No standard set for minimum surgeries to be performed by PG students: National Medical Commission | Nagpur News
In its response, the NMC stated that “there are no set guidelines regarding the number of surgeries that should be performed personally by an MS surgery during the three-year course.”
RTI candidate, Dr. Neeraj Nagpal, said that during his university studies, a master’s or medical degree is awarded depending on the skill level of a candidate. “Now we award degrees and certificates, but we don’t teach surgeries and procedures,” he said.
Dr. Nagpal said earlier that colleges would not award master’s or medical degrees until the candidate has demonstrated competence in performing surgery on an average patient. “Take any country’s training program and you’ll find MS degree criteria based on numbers of catheterization, endoscopy, laproscopy, etc.,” he said.
Dr. Nagpal recalled the process while studying at Christian Medical College in Ludhiana. “A freshman used to learn surgeries from his senior. The final year student was teaching the second year. By the time a PG medical student graduated, he used to be good at surgeries,” he said.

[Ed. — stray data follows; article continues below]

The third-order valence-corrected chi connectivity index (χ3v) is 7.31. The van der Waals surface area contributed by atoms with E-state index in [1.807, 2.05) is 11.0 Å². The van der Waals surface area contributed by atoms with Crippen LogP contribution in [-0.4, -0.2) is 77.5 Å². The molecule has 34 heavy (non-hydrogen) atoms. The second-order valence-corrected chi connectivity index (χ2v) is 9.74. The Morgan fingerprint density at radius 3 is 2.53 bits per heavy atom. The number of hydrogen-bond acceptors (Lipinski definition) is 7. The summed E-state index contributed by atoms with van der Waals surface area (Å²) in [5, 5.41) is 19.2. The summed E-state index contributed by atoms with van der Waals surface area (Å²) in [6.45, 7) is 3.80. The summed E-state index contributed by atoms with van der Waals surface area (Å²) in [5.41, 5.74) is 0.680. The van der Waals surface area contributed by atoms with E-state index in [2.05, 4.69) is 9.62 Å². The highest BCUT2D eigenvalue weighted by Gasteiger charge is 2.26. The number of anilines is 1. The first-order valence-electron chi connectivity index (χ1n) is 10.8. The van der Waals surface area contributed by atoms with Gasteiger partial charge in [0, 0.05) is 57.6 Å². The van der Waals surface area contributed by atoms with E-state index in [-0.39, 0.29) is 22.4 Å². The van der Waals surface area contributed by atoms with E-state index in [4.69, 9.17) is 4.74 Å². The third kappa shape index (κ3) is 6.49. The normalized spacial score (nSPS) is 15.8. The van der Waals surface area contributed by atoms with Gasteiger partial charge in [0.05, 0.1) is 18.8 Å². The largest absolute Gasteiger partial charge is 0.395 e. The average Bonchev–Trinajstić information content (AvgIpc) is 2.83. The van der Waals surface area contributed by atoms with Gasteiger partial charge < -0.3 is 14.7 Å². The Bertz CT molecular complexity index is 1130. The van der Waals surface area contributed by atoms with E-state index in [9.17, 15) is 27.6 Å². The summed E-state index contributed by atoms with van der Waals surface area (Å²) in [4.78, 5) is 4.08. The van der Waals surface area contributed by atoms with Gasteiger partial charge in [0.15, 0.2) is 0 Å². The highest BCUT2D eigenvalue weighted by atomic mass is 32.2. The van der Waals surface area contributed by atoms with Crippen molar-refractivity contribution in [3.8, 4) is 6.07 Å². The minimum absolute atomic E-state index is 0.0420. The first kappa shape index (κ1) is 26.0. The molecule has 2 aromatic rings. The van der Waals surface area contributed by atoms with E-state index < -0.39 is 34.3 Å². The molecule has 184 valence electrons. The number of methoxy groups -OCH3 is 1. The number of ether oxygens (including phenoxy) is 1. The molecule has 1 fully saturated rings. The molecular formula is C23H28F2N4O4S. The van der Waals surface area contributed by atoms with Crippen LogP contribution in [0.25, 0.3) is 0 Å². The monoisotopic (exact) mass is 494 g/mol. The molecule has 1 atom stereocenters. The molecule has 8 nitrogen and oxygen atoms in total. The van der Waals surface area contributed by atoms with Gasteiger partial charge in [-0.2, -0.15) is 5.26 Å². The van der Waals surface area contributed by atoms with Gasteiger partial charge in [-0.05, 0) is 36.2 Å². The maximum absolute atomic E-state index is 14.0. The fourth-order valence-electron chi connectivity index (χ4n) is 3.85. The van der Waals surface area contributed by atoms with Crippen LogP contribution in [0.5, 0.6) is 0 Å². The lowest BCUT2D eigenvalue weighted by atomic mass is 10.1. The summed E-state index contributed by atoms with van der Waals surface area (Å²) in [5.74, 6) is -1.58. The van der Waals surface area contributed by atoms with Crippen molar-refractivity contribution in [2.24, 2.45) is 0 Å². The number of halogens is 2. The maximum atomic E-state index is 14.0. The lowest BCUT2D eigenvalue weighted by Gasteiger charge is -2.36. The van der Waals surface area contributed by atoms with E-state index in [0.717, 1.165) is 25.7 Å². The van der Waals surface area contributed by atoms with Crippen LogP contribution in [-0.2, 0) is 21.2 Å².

The internships and training programs designed by NMC are theory-based and they are as good as online courses, Dr. Nagpal said. “When the NMC has not defined any criteria for the practicals, then it must hold an online session only. According to NMC, a student just has to watch. In fact, an operation is best viewed on YouTube,” he said.
A qualified MBBS student is better than a degree holder without practical knowledge, he said. “The patient thinks you’re a medical specialist when the reality is that the degree holder may not know how to do cataract surgery,” he said.
Another query, Dr. Nagpal said, reveals that NMC has not established any regulations for the recognition of institutes based on the practical training they provide to MD/MS, MCh/DM trainees. The NMC has also not derecognized any medical school for the lack of such a training module, the response suggests.
As part of the Medico Legal Action Group (MLAG) with members across the country, Dr. Nagpal said they intend to bring about reform in medical education.
The city’s pulmonologist Dr. Rajesh Swarnakar said the Indian Chest Society and the National Medical Society were trying to fill the void by organizing certified courses in specific skills for these postgraduate students.